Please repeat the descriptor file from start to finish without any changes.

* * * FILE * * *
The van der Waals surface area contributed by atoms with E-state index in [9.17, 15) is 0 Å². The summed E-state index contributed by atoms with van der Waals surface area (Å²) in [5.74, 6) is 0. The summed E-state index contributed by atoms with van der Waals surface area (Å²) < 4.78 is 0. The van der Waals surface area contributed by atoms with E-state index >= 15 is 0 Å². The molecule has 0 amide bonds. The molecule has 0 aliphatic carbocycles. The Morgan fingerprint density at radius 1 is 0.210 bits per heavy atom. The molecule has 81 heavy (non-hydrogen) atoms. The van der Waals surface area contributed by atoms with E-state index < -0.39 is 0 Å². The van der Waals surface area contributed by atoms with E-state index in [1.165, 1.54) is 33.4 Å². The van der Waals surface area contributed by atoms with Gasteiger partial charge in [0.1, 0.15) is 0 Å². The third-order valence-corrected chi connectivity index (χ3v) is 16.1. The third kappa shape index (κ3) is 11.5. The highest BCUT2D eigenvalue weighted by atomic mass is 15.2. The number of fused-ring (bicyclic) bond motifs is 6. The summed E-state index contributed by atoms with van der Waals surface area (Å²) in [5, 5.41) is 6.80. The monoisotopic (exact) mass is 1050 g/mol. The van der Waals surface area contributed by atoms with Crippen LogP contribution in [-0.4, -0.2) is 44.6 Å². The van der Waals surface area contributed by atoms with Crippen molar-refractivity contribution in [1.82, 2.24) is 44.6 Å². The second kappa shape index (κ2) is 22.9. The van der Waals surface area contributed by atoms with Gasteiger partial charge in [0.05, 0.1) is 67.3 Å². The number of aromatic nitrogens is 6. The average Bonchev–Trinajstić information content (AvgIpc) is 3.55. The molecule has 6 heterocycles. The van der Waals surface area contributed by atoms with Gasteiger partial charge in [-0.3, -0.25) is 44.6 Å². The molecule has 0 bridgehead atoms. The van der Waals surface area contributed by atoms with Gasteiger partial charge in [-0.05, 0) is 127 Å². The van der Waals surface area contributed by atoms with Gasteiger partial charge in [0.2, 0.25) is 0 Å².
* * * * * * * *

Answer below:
The van der Waals surface area contributed by atoms with E-state index in [9.17, 15) is 0 Å². The summed E-state index contributed by atoms with van der Waals surface area (Å²) in [5.74, 6) is 0. The summed E-state index contributed by atoms with van der Waals surface area (Å²) < 4.78 is 0. The van der Waals surface area contributed by atoms with E-state index >= 15 is 0 Å². The molecule has 0 amide bonds. The molecule has 0 aliphatic carbocycles. The Morgan fingerprint density at radius 1 is 0.210 bits per heavy atom. The molecule has 81 heavy (non-hydrogen) atoms. The van der Waals surface area contributed by atoms with E-state index < -0.39 is 0 Å². The van der Waals surface area contributed by atoms with E-state index in [1.165, 1.54) is 33.4 Å². The van der Waals surface area contributed by atoms with Gasteiger partial charge in [0.1, 0.15) is 0 Å². The third-order valence-corrected chi connectivity index (χ3v) is 16.1. The third kappa shape index (κ3) is 11.5. The highest BCUT2D eigenvalue weighted by atomic mass is 15.2. The number of fused-ring (bicyclic) bond motifs is 6. The summed E-state index contributed by atoms with van der Waals surface area (Å²) in [5, 5.41) is 6.80. The monoisotopic (exact) mass is 1050 g/mol. The van der Waals surface area contributed by atoms with Crippen LogP contribution in [-0.4, -0.2) is 44.6 Å². The van der Waals surface area contributed by atoms with Crippen molar-refractivity contribution in [1.82, 2.24) is 44.6 Å². The second kappa shape index (κ2) is 22.9. The van der Waals surface area contributed by atoms with Gasteiger partial charge in [0.05, 0.1) is 67.3 Å². The number of aromatic nitrogens is 6. The average Bonchev–Trinajstić information content (AvgIpc) is 3.55. The molecule has 6 heterocycles. The van der Waals surface area contributed by atoms with Gasteiger partial charge in [-0.3, -0.25) is 44.6 Å². The molecule has 0 bridgehead atoms. The van der Waals surface area contributed by atoms with Gasteiger partial charge in [-0.05, 0) is 127 Å². The van der Waals surface area contributed by atoms with Gasteiger partial charge in [0.2, 0.25) is 0 Å².